A baseball player considered a 5 Tool Player is said to excel in all the major physical skills required in the game of baseball. These include hitting, power, fielding, throwing, and running.
College and pro scouts have a certain set of criteria they use when evaluating players centered around the 5 tools. By evaluating these skills individually and as a collective group, a scout can determine if they believe a player has the potential to succeed at the next level.
MLB scouts follow the 20-80 scouting scale, but college scouts will often use their own methods, both formal and informal when evaluating players. In this article, we will explore the 5 tools as it relates to college-level baseball players, and how to determine if a player has the skills necessary to complete at that level.
When evaluating a player’s hitting ability, scouts are going to look at both statistical and non-statistical factors. Examples of statistical factors can be things like batting average and on-base percentage. Non-statistical factors can be swing mechanics, mental approach at the plate, and baseball IQ.
To properly evaluate a player, a scout can’t rely on one single factor, they will need to see the player on a repetitive basis to fully understand a player’s hitting ability. Over the course of the evaluation, they will be looking for the following:
- Batting average relative to the competition
- On-base percentage relative to the competition
- Discipline at the plate and avoiding swinging at bad pitches
- Overall composure. Is the batter confident and in control?
- Ability to hit all types of pitches (fastballs, curveballs, sliders, changeups, etc.)
- Bunting and situational hitting ability
- Consistency in performance
One piece of advice is when college scouts are watching, they are not fixated on the result of every at-bat. Many players are discouraged when they have a poor performance in front of a scout, but the scouts are watching much more than the result of an at-bat. Keep in mind that baseball is a game of failure, and no matter the player, failure is inevitable. Scouts want to see how a player handles failure, and if they consistently have quality at-bats regardless of the result.
Power is less arbitrary than hitting when it comes to evaluating. Scouts use exit velocity as the main metric when evaluating a player’s power. Along with exit velocity, scouts will observe simply how far a player is regularly hitting the ball. They will consider statistics like slugging percentage (SLG) and isolated power (ISO). In a recent article we did a deep dive into exit velocity and what college and professional scouts are looking for.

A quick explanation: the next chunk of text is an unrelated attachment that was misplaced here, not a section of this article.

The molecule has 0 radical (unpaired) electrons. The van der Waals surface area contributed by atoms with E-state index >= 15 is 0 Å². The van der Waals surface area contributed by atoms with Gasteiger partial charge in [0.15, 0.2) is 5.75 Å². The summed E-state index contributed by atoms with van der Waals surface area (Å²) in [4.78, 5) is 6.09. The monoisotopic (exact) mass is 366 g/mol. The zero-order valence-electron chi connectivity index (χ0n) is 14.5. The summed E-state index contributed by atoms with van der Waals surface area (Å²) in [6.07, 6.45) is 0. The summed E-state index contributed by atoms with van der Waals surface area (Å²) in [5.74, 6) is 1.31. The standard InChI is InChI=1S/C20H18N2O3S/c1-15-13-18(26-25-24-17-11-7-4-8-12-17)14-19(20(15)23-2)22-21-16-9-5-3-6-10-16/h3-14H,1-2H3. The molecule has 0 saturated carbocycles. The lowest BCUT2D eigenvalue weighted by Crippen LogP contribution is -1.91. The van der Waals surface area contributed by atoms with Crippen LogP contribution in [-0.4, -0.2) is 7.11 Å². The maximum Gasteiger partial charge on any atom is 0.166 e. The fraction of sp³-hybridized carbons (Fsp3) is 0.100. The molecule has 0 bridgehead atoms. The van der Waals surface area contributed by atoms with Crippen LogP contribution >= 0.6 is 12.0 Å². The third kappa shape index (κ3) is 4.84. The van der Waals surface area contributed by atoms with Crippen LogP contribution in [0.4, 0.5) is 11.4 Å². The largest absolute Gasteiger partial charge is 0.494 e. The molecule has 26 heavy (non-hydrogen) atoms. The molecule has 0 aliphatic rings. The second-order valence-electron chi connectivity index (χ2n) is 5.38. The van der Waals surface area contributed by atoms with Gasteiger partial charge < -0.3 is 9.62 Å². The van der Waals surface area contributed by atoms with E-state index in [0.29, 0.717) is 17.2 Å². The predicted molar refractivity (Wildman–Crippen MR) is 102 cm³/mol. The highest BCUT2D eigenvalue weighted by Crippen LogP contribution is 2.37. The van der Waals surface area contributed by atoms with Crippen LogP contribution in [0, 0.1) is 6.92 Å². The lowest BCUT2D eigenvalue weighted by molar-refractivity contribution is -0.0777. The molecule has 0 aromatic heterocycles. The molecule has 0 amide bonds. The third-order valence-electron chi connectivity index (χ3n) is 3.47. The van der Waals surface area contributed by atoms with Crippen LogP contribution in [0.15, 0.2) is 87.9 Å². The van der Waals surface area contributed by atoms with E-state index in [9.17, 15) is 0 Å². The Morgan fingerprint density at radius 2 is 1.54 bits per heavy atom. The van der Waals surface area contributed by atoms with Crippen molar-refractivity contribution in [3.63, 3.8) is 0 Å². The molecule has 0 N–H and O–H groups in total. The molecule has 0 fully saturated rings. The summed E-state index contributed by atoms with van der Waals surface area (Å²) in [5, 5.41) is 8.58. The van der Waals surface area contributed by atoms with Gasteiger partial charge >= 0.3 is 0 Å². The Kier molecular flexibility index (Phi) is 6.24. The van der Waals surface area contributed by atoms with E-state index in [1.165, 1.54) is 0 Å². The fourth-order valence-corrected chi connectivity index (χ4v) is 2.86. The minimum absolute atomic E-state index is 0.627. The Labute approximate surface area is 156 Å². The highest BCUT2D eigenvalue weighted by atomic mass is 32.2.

Evaluating fielding can vary across different positions. Catcher, shortstop, and right field are very different positions and will be evaluated on completely different criteria. However, there are some intangibles that scouts will also look at including instincts, reaction, and situational understanding.
An example of situation awareness is throwing to the right base on a ball put in play. Does an outfielder make good decisions when deciding between splitting the runners or attempting to throw out the lead runner? Does an infielder have a good internal clock to know where runners are and if they have time to throw them out? For catchers, this could be their pitch-calling ability. Do they understand their pitcher and are they able to make decisions based on a hitter’s tendencies?
Range and quickness are two other factors that are heavily considered when evaluating fielding:
A player’s ability to cover an area defensively and consistently record outs on a batted ball to that area. For infielders, this is typically ground balls hit to their right and left. For outfielders, this is their ability to run down fly balls in any direction.
Quickness can be related to a few different areas of fielding. This can be a fielder’s footwork, glove work, and how quickly fielders get rid of the baseball to throw a runner out. These skills aren’t usually measured, but rather observed. Using a middle infielder, for example, a scout is going to watch how quickly they transition the ball from glove to throwing hand on a double play turn. They’ll look at how quickly they move to cover a bag on a throw from the catcher. They’ll also look at how quickly they field a ground ball and throw it to first.
Throwing is going to be another skill that is evaluated based on position. Scout will observe this in gameplay, but this can be measured in showcases and college camps. We covered arm strength in the articles below breaking down arm strength by position and level. These articles provide an in-depth look at the arm strength that scouts are looking for.
- Infield Arm Strength: What is a good velo at every level?
- Outfield Arm Strength: What is a good velo at every level?
- Catcher Pop Time: What is a good time at every level?
Scouts use two main metrics when evaluating a player’s speed; the 60-yard dash and home-to-first times. In a recent article, we took a deep dive into what a good 60-yard dash time is at every level and position.
College scouts are generally looking for 60-yard dash times below 7 seconds. This will vary between positions, but any player that has aspirations should have a goal of beating this time. Since speed can be quickly identified, it is often a great way to get on a scout’s radar.
Home-to-first times are measured in games when a player hits the ball to the time they touch first base. A time below 4 seconds is considered fast, and will definitely catch the attention of scouts. Aside from the measurable evaluations, scouts will also observe quickness and instincts during in-game situations. This could be defensively or on the base paths. Some players may not have a great 60-yard dash time but between their instincts and first step quickness, they might be great base stealers. Point being that raw speed is good, but only if it translates to the game.